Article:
2013 November FIRE Policy News

Issue Date: 
November, 2013
Newspaper PDF: 

The November issue of FIRE (Finance, Insurance, and Real Estate) Policy News reports the California legislature approved two bills offering relief from retroactive taxation of capital gains taxes. After the issue went to print, Gov. Jerry Brown signed the measure giving full relief to approximately 2,500 small business investors, meaning they really, truly won’t have to pay $120 million in taxes they were told they would never have to pay in exchange for participating in an incentive program.

Also in this issue:

  • The use of credit scores for insurance purposes has fueled controversy for years in Michigan, where a state representative now is trying to protect consumers who don’t have a credit rating at all from losing out on auto insurance discounts.
  • What do you do with a convention center that has lower attendance today than when it received a $116 million expansion 10 years ago? Why, spend tens of millions of dollars for more expansion, of course. That’s what backers of the Oregon Convention Center Hotel want to do. It’s one of many convention center projects skeptics say cost more than the benefits they supposedly bring are worth.
  • Capital markets and the financial industry are threatened by two proposed tax bills--one addressing carried interest taxation as it relates to investment managers, and the other a proposed tax on financial transactions. In this first of a two-part series, we examine the carried interest taxation issue.
  • The San Francisco area’s recently adopted Plan Bay Area may set a new standard for urban planning excess. Plan Bay Area, which covers nearly all of the San Francisco, San Jose, Santa Rosa, Vallejo, and Napa metropolitan areas, was adopted by the Metropolitan Transportation Commission and the Association of Bay Area Governments. The plan would require more than three-quarters of new residences and one-third of net additional employment to be located in confined “priority development areas,” referred to “pack and stack” by critics.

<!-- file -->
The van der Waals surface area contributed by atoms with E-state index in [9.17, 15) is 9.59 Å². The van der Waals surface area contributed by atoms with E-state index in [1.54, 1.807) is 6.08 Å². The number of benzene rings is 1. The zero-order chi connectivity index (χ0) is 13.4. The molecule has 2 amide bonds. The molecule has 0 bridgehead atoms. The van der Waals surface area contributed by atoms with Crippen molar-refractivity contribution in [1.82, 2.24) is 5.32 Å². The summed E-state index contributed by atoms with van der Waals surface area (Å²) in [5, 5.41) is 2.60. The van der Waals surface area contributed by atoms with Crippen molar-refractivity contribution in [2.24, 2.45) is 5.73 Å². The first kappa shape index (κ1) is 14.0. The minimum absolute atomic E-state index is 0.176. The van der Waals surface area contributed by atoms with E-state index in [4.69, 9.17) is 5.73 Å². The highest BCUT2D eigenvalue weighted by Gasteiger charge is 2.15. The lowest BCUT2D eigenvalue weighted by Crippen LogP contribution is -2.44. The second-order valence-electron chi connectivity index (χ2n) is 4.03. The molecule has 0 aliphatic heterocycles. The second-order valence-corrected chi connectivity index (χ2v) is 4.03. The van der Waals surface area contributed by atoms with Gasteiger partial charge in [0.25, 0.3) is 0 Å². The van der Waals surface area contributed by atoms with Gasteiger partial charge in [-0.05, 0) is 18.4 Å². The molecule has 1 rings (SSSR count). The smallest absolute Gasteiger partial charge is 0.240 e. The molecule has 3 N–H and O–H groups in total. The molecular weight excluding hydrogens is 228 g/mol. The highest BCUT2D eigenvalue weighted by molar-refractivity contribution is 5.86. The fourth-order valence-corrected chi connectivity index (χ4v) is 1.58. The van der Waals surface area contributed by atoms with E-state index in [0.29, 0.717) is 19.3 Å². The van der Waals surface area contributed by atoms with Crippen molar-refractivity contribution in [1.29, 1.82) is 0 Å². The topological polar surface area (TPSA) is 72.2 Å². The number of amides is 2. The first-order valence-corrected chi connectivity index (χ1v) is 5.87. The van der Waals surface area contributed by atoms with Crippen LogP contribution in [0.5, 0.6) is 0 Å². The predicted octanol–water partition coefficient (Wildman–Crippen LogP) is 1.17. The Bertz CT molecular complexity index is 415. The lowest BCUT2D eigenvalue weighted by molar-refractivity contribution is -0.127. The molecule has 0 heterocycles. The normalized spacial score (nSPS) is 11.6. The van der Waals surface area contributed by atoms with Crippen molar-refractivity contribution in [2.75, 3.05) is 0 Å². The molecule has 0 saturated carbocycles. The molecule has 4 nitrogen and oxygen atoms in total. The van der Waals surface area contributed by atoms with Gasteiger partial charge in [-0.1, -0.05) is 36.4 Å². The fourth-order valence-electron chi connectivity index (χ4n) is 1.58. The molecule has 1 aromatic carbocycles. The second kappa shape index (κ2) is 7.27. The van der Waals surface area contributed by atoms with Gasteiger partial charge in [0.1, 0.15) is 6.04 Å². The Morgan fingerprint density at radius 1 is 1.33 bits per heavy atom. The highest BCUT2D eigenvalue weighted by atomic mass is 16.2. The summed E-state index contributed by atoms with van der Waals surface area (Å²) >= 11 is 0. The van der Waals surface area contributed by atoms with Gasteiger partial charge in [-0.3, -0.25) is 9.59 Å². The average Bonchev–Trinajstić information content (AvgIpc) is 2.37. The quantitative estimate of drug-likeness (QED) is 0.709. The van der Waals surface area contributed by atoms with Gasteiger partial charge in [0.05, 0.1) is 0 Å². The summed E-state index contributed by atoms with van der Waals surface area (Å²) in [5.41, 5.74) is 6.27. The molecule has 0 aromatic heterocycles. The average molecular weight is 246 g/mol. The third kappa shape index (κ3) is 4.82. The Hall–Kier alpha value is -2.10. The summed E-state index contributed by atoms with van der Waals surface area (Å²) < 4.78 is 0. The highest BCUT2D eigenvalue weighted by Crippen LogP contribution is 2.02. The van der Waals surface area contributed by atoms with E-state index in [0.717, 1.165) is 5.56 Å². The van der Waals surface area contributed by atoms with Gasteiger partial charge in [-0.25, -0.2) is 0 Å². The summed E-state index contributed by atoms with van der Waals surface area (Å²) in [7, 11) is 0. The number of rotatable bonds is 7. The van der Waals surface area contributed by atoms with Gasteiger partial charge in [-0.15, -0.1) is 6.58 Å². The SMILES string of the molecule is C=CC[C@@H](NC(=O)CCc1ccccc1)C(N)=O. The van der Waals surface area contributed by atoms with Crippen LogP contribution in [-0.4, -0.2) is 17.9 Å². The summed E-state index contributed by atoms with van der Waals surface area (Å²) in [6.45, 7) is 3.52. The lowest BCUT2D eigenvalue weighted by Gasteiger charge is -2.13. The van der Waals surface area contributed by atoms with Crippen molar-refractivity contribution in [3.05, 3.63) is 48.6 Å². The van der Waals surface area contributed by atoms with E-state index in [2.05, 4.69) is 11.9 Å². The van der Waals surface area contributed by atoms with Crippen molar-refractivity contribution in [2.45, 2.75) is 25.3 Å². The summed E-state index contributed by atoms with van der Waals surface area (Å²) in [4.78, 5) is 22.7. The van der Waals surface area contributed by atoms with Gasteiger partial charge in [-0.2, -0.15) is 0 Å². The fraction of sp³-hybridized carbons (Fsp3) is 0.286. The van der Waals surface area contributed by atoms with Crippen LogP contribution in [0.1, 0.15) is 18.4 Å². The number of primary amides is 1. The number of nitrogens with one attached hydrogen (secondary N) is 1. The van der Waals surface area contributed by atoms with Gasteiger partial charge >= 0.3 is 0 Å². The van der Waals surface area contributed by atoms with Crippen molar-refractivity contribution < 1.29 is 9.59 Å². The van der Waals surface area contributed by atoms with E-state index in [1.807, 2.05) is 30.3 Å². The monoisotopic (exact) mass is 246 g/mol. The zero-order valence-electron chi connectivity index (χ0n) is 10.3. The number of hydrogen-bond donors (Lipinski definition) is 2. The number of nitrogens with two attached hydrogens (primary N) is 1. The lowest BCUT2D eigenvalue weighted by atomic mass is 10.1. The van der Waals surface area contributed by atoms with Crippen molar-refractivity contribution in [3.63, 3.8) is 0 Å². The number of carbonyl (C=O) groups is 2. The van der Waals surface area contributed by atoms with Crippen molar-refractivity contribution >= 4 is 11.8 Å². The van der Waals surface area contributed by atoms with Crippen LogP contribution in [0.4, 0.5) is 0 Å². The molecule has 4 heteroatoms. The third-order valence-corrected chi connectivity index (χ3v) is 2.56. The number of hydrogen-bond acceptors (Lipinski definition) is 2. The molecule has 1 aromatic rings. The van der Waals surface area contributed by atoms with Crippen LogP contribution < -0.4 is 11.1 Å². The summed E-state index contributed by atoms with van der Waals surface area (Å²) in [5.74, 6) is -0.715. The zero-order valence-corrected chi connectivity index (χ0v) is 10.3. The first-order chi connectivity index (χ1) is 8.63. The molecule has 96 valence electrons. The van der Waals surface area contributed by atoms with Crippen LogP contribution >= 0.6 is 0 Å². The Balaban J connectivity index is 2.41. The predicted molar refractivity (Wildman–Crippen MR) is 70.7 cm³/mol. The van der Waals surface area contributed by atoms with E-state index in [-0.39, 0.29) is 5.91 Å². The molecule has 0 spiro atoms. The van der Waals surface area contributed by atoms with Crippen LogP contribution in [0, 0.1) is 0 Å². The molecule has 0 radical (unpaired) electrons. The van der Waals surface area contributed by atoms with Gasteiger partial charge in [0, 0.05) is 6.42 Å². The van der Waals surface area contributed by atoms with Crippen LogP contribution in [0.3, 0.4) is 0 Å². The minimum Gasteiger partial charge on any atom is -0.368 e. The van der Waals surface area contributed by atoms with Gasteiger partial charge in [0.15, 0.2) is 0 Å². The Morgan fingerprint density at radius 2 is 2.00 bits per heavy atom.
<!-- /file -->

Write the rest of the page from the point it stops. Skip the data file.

• Nearly all recoveries following severe U.S. recessions have featured robust economic growth that rapidly restored real income, output, and employment to their pre-recession trends. This recovery has not done that. Income, production, and jobs not only have failed to recover, but have continued to deteriorate. Since late 2007, the U.S. economy has lost about four years of growth and is more than 10 million jobs below normal.
  • In 2010 the Michigan Supreme Court ruled 4–3 that insurance companies could use credit scores when underwriting insurance policies. Now one Democratic state representative is trying to protect consumers who don’t have a credit rating from losing out on discounts for their auto insurance. State Rep. Theresa Abed has introduced House Bill 4888, which would prohibit insurance companies from using the absence of a credit score or the inability to calculate a credit score when determining a policyholder’s premium.

Newspaper Articles in this Issue